Game arcades have grown cinematic, terror-filled, and sadistic. Where are those innocent games kids used to love, featuring clowns and vampires, big-bosomed motorcycle chicks, and space girls battling aliens? Where are those tiny metal balls that would carom from bumper to bumper, shoot up ramps, then drop—tragically, oh so tragically—into that huge hole in the rear that leads to nothingness?
You'll find good old-fashioned pinball machines at a Bay Area joy spot, Playland-not-at-the-Beach in El Cerrito, which includes a room stocked with 30 period pinball machines, lovingly restored and set for free play—after paid admission, natch! Kids love it, and so do their parents.
This indoor amusement-park-cum-museum also features a Laughing Sal from San Francisco's much-mourned Playland at the Beach, plus other mementos from that amusement park, which closed for good in 1972.
On the museum side, there's a lovingly hand-carved miniature circus that fills a good-sized room, plus a collection of sideshow art. On the fun side, Playland-not-at-the-Beach features active carnival games and a party room.
Another spot for children and nostalgia buffs is Fairytale Town, a 50-plus-year-old play park in Sacramento. "If you had just one place to go" in Sacramento, Gretchen Steinberg says, "that place should be Fairytale Town."
It's got its original 1950s castles and pirate ships. "Many things have not changed at all," Steinberg says. And recent additions have been in the spirit of the old. "It's where childhood is celebrated and honored," she says.
• Playland-not-at-the-Beach (10979 San Pablo Ave., El Cerrito): playland-not-at-the-beach.org
• Care to learn more about S.F.'s original Playland? Check out the new documentary film, 'Remembering Playland at the Beach' ($15 DVD) by Tom Wyrsch: garfieldlaneproductions.com
• Fairytale Town (3901 Land Park Dr., Sacramento): fairytaletown.org
Sometimes, even in the mid-century, people just had to get away. Then, as now, one of the farthest-out spots was also one of the closest—just 26 miles off the coast of Southern California. Catalina Island gets the nod from Charles Phoenix as the place to go today to discover yesterday.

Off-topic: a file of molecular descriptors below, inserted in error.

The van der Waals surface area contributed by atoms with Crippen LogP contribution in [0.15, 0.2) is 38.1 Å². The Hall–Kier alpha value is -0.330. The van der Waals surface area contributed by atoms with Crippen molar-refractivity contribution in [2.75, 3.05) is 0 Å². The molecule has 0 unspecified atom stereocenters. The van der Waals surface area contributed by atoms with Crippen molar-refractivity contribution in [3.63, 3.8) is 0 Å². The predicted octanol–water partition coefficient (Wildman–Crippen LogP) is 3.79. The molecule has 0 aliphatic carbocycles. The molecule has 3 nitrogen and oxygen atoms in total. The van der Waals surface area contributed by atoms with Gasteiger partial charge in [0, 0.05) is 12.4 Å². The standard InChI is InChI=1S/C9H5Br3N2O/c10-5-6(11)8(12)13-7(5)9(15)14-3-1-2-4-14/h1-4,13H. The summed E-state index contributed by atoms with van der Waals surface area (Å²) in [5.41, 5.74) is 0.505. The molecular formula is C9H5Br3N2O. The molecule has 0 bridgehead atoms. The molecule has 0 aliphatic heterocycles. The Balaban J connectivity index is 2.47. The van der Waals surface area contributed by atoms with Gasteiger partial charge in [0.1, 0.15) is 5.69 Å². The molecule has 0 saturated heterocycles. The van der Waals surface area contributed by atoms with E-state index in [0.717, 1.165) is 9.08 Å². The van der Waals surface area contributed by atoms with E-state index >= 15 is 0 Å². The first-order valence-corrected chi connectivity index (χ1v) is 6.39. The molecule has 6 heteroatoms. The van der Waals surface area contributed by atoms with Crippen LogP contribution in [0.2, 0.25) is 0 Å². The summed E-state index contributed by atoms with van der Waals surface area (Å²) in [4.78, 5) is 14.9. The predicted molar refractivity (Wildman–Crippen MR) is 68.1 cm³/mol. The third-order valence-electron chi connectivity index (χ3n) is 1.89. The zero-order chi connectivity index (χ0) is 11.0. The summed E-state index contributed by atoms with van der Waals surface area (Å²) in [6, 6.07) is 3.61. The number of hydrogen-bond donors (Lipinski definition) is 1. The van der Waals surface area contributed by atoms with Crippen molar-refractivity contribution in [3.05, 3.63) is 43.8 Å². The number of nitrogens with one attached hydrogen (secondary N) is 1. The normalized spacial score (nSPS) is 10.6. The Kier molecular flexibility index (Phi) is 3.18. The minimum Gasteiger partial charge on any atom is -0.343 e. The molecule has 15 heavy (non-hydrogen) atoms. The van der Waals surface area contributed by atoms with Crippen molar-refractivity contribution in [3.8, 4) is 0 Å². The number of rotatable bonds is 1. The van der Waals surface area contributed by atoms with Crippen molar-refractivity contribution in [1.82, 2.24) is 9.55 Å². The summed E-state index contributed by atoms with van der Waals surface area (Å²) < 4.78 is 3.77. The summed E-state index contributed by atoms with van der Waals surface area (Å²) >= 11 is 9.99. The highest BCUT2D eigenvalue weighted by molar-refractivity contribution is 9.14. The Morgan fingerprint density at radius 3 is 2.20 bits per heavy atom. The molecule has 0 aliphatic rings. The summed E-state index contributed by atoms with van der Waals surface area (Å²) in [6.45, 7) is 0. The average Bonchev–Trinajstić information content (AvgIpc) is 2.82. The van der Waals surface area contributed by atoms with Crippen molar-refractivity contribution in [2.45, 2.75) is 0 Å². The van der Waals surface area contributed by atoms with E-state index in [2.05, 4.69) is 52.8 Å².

"Seven-tenths of it is total time warp," he says, "1920-ish through 1950-ish. It's a little time-warp village."
Catalina's 'village,' the gem known as Avalon, really does seem like a blast from the past—in part because there are so few cars. The sound of chimes—every 15 minutes of the day from the charming hilltop Chimes Tower—helps, too. Life just slows down. Phoenix loves the town's alternative transportation—on land ("two 1952-era tour buses that are in perfect condition") and at sea.
"A 1920s boat takes you away from the village," he says, providing nighttime views of flying fish winging it 100 or so feet into the sky. "I'm totally serious," he says. "I didn't believe fish could fly until I saw them sailing across the sky with my own two eyes."
• Catalina Island: visitcatalinaisland.com
We all know the charming roadside inns with their flaming neon signs. Route 66 through California used to be a grand route for spotting them—but less so these days.
"Route 66, not much left," Charles Phoenix reports dourly. Still, there is always the Wigwam on Route 66 in Rialto, near San Bernardino, where the road-weary traveler can stay in a real—okay, not really real—wigwam. For one thing, these wigwams have windows—and flat-screen TVs. They also share a pool that's kidney shaped, of course.